When I heard that the government was going to give future capital as convertible preferred stock, and perhaps change some of the previous capital injections to convertible preferred, I thought this was a good thing. It would give the taxpayer more upside potential, and it would also give the government the option to take over the banks simply by converting its preferred stock to common whenever it wanted.

But the key in the Silicon Valley example is that the VCs have the option to convert or not. The Treasury Department’s new Capital Assistance Program has this precisely backwards.

Continue reading

Ten Questions For Secretary Geithner

Next week, Tim Geithner will have an opportunity to explain his plans for the financial system (Cash Room of the Treasury, Monday, 12:30pm), and defend these plans in front of the Senate Banking Committee (Tuesday, starting at 10am) and Senate Budget Committee (Wednesday, also from 10am). 

Here are the questions (in bold) we would ask him.  And, just in case any of you are involved in preparing the Secretary’s briefing book, we also suggest some answers. Continue reading

Sweden for Beginners

For a complete list of Beginners’ articles, see the Financial Crisis for Beginners page.

With the regularity of a pendulum, the focus of discussion has swung back to the banking system (September: Lehman and AIG; November: Citigroup; January: Bank of America, and everyone else). And as everyone waits in anticipation for the Obama team’s first big swing, there has been increased discussion of . . . Sweden, including a recent New York Times article and a fair amount of blog activity, with a broad overview by Steve Waldman. (For other accounts, see this Cleveland Fed paper and a review of the crisis published by the Swedish central bank (which, according to Wikipedia, is also the world’s oldest central bank).)

Why Sweden? Because Sweden had its own financial crisis in the early 1990s, and by many accounts did a reasonably good job of pulling out of it. A housing bubble, fueled by cheap credit, collapsed in 1990, with residential real estate prices falling by 25% in real terms by 1995 and nonperforming loans reaching 11% by 1993, while the Swedish krona fell in value by 30%, hurting a banking sector largely financed by foreign funds. As Urban Backstrom said in a 1997 paper, “[the] aggregate loan losses [of the seven largest banks] amounted to the equivalent of 12 percent of Sweden’s annual GDP. The stock of nonperforming loans was much larger than the banking sector’s total equity capital.” In other words, the banking sector as a whole was broke.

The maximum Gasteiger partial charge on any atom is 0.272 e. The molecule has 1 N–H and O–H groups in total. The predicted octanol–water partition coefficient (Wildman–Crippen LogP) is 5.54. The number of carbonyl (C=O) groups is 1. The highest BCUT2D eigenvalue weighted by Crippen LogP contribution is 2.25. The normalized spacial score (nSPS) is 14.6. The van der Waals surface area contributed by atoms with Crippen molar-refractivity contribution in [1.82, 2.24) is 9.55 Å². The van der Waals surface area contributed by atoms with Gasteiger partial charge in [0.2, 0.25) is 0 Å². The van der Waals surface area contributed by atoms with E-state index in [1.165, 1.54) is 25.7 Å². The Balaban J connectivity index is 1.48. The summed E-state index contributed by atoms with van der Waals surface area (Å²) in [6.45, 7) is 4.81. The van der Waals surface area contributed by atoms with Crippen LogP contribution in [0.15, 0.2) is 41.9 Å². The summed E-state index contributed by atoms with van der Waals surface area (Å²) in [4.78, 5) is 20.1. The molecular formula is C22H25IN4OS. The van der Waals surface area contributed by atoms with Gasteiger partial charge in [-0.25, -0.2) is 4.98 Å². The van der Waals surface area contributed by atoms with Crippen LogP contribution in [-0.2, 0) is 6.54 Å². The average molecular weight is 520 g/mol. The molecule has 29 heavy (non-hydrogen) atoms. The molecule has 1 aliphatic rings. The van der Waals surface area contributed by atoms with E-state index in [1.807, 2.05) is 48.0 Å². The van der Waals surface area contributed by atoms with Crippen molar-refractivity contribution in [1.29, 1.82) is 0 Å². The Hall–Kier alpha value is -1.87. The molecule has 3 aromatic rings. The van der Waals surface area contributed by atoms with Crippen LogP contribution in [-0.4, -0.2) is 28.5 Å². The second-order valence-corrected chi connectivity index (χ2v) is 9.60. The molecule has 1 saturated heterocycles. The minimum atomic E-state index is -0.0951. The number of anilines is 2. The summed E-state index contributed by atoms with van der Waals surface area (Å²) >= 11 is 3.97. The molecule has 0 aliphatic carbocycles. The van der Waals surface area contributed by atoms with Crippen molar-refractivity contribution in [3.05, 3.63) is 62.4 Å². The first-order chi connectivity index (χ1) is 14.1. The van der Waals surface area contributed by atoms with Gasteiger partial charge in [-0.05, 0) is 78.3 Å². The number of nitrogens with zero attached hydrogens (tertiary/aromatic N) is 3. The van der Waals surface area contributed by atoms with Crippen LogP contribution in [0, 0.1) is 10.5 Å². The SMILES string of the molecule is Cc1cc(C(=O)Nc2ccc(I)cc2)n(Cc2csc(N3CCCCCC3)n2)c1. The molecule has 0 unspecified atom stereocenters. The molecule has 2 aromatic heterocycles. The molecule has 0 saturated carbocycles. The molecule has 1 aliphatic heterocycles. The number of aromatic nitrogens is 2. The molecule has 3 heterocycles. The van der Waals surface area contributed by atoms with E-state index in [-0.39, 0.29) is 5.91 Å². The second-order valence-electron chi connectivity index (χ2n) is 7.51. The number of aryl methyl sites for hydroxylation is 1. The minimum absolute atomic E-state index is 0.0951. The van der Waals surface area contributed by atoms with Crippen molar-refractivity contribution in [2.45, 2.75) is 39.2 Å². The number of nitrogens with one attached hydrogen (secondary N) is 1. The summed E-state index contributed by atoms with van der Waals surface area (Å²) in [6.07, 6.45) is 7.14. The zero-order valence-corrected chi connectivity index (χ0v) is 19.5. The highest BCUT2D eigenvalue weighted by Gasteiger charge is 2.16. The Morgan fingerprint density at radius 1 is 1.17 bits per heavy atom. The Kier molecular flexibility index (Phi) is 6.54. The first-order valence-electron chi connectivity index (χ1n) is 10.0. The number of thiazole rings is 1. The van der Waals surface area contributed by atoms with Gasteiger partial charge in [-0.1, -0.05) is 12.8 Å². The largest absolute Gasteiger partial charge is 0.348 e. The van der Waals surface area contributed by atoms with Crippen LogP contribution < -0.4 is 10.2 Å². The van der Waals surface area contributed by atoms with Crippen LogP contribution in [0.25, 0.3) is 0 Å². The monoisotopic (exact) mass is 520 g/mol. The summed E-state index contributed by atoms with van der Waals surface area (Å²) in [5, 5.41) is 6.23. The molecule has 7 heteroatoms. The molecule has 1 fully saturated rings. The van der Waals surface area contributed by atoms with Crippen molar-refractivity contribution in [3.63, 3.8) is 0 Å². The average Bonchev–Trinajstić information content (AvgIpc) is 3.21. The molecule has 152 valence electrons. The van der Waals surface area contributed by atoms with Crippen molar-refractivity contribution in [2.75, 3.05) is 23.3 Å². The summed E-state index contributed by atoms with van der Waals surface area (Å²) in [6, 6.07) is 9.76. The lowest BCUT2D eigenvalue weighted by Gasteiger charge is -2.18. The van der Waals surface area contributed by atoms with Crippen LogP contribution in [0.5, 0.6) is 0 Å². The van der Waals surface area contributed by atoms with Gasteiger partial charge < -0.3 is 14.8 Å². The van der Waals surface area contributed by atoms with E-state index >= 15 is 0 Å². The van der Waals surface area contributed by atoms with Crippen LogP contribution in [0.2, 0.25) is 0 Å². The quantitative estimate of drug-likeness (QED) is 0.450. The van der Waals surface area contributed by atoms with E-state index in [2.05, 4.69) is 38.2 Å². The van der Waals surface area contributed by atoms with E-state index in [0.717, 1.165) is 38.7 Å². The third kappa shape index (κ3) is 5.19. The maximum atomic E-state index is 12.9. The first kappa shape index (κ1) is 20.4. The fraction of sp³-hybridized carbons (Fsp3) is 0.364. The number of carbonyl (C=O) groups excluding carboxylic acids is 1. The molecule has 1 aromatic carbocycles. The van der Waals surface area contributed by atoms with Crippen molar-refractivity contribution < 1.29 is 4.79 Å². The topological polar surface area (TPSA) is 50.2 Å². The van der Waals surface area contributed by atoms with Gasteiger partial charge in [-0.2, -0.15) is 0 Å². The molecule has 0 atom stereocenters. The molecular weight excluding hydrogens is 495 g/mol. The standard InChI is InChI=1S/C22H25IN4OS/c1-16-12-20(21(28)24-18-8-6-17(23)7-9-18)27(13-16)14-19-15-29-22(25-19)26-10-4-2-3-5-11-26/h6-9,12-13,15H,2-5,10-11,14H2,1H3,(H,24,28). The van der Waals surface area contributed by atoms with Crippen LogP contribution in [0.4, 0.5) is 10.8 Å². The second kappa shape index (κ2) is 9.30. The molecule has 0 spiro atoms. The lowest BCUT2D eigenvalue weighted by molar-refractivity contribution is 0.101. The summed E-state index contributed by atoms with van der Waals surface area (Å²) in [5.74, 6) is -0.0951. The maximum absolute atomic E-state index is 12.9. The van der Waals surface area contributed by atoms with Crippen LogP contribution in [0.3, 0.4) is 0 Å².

Continue reading

The Emerging Political Strategy For Bank Recapitalization

Here’s a tough problem. 

  1. The nation’s leading banks are short of capital, and only the government can provide the scale of resources needed to recapitalize, clean up balance sheets, and really get the credit system back into shape.  Any sensible approach will put some trillions of taxpayer money at risk.  We should get most of it back but – as we’ve learned – things can go wrong.
  2. Everyone hates bankers right now, and these feelings only deepen as we learn more about how the first part of the TARP was spent and mis-spent.  No one wants to hear about anything that sounds like a bailout to bankers and their careers.

How does the Administration and Congress sort this one out?  This weekend we seeing an approach take shape which, most likely, will work.  There are five closely related moving pieces. Continue reading

To Lend or Not To Lend, Fed Edition

This is so brilliant I’m going to just copy Mark Thoma’s entire post right here:

Tim Duy emails:

Discordant headlines in Bloomberg:

Fed’s Kohn Says Regulators Should Encourage More Bank Lending Amid Turmoil: U.S. regulators should rise to the “challenge” of encouraging an expansion in bank lending amid a weakening economy and continuing financial-market turmoil, Federal Reserve Vice Chairman Donald Kohn said.